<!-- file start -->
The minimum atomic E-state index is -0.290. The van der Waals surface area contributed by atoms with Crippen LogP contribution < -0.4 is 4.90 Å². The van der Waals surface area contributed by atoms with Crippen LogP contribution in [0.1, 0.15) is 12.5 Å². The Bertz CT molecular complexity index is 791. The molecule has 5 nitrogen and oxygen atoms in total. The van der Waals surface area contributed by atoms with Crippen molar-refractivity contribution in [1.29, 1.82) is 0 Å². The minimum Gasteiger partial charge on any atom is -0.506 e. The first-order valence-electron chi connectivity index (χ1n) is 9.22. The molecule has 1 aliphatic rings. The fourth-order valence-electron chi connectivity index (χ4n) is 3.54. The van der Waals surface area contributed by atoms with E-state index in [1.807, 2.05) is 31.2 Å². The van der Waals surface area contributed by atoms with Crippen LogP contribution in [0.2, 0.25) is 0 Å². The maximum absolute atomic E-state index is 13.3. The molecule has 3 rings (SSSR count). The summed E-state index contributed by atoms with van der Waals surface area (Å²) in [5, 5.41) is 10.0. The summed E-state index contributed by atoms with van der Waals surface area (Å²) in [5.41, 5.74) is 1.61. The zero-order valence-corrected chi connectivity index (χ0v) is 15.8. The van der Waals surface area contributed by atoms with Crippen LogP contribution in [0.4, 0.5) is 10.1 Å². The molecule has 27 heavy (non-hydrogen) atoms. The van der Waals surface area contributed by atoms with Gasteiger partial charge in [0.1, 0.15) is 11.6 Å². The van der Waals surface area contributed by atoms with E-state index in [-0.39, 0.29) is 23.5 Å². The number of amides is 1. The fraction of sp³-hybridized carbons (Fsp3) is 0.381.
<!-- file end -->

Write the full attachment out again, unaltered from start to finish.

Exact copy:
The minimum atomic E-state index is -0.290. The van der Waals surface area contributed by atoms with Crippen LogP contribution < -0.4 is 4.90 Å². The van der Waals surface area contributed by atoms with Crippen LogP contribution in [0.1, 0.15) is 12.5 Å². The Bertz CT molecular complexity index is 791. The molecule has 5 nitrogen and oxygen atoms in total. The van der Waals surface area contributed by atoms with Crippen molar-refractivity contribution in [1.29, 1.82) is 0 Å². The minimum Gasteiger partial charge on any atom is -0.506 e. The first-order valence-electron chi connectivity index (χ1n) is 9.22. The molecule has 1 aliphatic rings. The fourth-order valence-electron chi connectivity index (χ4n) is 3.54. The van der Waals surface area contributed by atoms with E-state index in [1.807, 2.05) is 31.2 Å². The van der Waals surface area contributed by atoms with Crippen LogP contribution in [0.2, 0.25) is 0 Å². The maximum absolute atomic E-state index is 13.3. The molecule has 3 rings (SSSR count). The summed E-state index contributed by atoms with van der Waals surface area (Å²) in [5, 5.41) is 10.0. The summed E-state index contributed by atoms with van der Waals surface area (Å²) in [5.41, 5.74) is 1.61. The zero-order valence-corrected chi connectivity index (χ0v) is 15.8. The van der Waals surface area contributed by atoms with Crippen LogP contribution in [0.4, 0.5) is 10.1 Å². The molecule has 27 heavy (non-hydrogen) atoms. The van der Waals surface area contributed by atoms with Gasteiger partial charge in [0.1, 0.15) is 11.6 Å². The van der Waals surface area contributed by atoms with E-state index in [-0.39, 0.29) is 23.5 Å². The number of amides is 1. The fraction of sp³-hybridized carbons (Fsp3) is 0.381.